In July 2019, approximately 50 nautical miles to the west and southwest of San Clemente Island off California, three U.S. Navy ships encountered several Unmanned Aerial Vehicles (UAVs) in four separate incidents. Originally, the sightings of the mystery drones were reported by documentary filmmaker Dave Beaty on his Twitter account.

A friend of one of the crew members of the USS Kidd said that the UAVs resembled the TicTac shape of a famous UFO encounter by FA-18s of the USS Nimitz in the same area back in November of 2004.

As you might expect, this tie-in to a previously documented UFO sighting sent the press into a speculative frenzy. A story by Adam Kehoe and Mike Cecotti for The Drive stoked the mystery angle even further. The writers used the ships’ log entries and publically sourced ship tracking data to make the case that the “brazen” intrusions of these drones represented a serious breach of security. Other media outlets like Yahoo News, Forbes, Fox News, Daily Mail, and the New York Post all filed stories as well about the “Mysterious Drones” and the supposed panic in the U.S. Navy over the four incidents. Officially, the Navy said it had no idea what they were, but the reported details about how it reacted to these mystery drones suggest that it probably knows a great deal more than it is letting on.

The AV500W, a Chinese autonomous aircraft. (China’s AVIC Helicopter Research and Development Institute)

The basic outline of the incidents is simple. Over the course of four evenings, as many as six remotely piloted vehicles approached a training exercise consisting of six U.S. warships in the waters off San Clemente Island. The UAVs flew at various altitudes from sea level to over 1,000 feet. They hovered over the ships and their helicopter flight decks at the stern and kept station off their port and starboard sides. They were not blacked out but had red and white lights visible. Other than approaching the warships they did not endanger the safe operation of any of the ships according to Navy log entries.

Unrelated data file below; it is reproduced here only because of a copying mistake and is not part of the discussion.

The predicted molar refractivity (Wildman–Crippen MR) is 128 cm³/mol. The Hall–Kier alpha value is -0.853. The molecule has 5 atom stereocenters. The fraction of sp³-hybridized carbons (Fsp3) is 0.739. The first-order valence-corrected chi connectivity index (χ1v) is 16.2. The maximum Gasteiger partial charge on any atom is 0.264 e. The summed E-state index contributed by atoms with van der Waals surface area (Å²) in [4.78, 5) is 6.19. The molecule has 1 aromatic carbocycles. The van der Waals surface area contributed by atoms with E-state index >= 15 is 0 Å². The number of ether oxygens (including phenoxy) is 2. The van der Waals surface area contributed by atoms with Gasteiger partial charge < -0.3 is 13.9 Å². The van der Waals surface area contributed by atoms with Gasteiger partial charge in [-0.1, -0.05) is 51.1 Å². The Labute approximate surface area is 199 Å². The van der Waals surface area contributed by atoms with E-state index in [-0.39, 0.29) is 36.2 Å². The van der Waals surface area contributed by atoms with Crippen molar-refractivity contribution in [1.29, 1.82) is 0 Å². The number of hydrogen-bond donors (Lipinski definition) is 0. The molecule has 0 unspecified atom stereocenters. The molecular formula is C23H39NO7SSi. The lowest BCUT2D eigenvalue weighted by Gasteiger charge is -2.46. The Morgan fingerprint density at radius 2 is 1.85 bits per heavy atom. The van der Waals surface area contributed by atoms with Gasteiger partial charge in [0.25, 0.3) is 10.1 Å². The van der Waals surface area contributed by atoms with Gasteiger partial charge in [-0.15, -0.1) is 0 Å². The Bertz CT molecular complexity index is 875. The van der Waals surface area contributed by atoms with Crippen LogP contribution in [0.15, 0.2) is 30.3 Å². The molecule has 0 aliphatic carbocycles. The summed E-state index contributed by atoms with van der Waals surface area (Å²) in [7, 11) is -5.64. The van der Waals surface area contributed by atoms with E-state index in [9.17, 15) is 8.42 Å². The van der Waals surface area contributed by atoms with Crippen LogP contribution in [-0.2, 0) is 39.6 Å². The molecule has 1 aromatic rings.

The Navy vessels immediately set for Emissions Control or “EMCON.” Under EMCON anything emitting any electromagnetic signals aboard the ship, like radios and radar, is turned off and the ship goes dark. The question then becomes, why did the ships shut off all their emitters? The answer is two-fold.

First, this reduces the emissions signature of the vessels which can otherwise be detected many miles away by their radios and radars’ transmissions. It’s obvious the Navy ships were depriving these mystery drones of any ability to detect and record their frequencies for later analysis by whoever launched them.

(Photo by Mass Communication Specialist 2nd Class Ian D. Zagrocki/U.S. Navy)

Second, going quiet makes the ships’ Electronic Surveillance systems work better. Those drones were directed by remote control signals and the ships would be “hoovering” up those radio signals in order to analyze them in great detail. Our destroyers are covered in Electronic Surveillance reception antennae that are scooping up everything that passes their way on the electromagnetic spectrum of signals.

There are 12 different radio bands that go from Extremely Low Frequency to Extremely High Frequency in spectrum spanning from three Hertz to 3,000 Gigahertz. Within these frequency bands, communications signals are sent to car radios, submarines below the surface, and even satellites in space. By listening to the frequencies these drones were using we would be able to tell a lot about where they might be controlled from and by whom.